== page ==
Bahrain will normalize ties with Israel, Trump announces

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President Donald Trump speaks with Bahrain's Crown Prince Salman bin Hamad bin Isa al-Khalifa
President Donald Trump speaks with Bahrain’s Crown Prince Salman bin Hamad bin Isa al-Khalifa in the Oval Office, Sept. 16, 2019. (Mandel Ngan/AFP via Getty Images via JTA)

Bahrain will normalize ties with Israel at a White House ceremony next week, President Donald Trump said Friday on Twitter, less than a month after the United Arab Emirates agreed to normalize ties with the Jewish state.

Trump said at the White House that he believed more Arab nations would soon sign on to normalization with Israel, and senior White House adviser Jared Kushner outlined a strategy to the dealmaking: Removing the issue of Palestine as a top priority for Arabs and Muslims, as it has been for decades.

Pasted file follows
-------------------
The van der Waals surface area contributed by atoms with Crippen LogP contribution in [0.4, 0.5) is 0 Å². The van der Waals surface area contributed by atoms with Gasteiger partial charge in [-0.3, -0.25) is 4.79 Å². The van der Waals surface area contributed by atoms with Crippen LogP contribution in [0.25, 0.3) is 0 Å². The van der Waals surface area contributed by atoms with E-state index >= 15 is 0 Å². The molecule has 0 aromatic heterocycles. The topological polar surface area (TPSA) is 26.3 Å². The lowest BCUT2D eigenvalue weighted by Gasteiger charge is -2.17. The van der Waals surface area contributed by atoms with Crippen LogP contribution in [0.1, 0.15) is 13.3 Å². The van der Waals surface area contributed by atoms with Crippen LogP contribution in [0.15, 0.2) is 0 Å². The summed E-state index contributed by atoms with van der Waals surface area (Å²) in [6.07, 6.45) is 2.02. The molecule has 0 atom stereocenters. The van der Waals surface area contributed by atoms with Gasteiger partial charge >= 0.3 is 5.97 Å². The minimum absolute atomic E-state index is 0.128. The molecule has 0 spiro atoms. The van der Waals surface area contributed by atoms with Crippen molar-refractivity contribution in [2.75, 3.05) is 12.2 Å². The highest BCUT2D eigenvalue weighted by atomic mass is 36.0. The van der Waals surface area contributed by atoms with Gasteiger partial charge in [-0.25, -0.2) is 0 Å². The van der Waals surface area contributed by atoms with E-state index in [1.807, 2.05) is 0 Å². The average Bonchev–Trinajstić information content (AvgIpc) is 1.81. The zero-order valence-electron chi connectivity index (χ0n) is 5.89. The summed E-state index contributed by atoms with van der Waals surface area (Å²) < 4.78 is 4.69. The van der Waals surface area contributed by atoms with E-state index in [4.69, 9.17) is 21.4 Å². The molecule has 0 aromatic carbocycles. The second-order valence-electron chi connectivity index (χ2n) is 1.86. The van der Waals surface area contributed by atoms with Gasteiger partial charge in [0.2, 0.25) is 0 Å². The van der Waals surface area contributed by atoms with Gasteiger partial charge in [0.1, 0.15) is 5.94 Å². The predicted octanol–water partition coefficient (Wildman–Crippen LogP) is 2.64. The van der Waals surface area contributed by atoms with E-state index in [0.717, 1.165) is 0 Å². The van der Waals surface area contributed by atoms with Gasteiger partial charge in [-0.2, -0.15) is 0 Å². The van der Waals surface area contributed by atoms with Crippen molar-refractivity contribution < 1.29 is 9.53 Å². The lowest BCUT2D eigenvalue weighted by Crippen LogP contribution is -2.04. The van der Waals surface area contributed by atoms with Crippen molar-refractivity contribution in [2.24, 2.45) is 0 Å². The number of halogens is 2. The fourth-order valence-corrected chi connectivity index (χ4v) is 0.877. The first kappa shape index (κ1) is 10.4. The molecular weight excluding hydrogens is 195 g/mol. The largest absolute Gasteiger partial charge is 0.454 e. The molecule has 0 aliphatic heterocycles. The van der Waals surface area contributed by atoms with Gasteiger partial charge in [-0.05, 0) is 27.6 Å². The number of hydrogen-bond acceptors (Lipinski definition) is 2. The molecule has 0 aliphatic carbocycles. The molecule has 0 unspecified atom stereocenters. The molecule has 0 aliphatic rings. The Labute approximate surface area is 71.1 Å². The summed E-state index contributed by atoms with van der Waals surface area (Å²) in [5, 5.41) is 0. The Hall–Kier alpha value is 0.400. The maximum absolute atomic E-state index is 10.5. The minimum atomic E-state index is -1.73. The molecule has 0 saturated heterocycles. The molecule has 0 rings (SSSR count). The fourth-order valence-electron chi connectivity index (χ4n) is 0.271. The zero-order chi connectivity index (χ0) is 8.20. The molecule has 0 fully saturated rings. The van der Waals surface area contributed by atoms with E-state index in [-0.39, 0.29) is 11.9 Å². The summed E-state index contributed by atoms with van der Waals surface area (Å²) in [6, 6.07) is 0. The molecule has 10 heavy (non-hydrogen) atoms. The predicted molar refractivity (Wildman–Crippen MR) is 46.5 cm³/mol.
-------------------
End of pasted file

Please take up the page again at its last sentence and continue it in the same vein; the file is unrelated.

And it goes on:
“Another HISTORIC breakthrough today!” Trump exclaimed in his Twitter announcement. “Our two GREAT friends Israel and the Kingdom of Bahrain agree to a Peace Deal – the second Arab country to make peace with Israel in 30 days!”

He attached to another tweet a joint statement of the United States, Bahrain and Israel.

Bahrain and to a lesser extent the UAE have had informal relations with Israel for years. Last year, Bahrain hosted a summit unveiling the economic portion of the Trump administration’s Israeli-Palestinian peace proposal — Kushner, Trump’s Jewish son-in-law, was its architect — and allowed Israeli journalists to cover the event.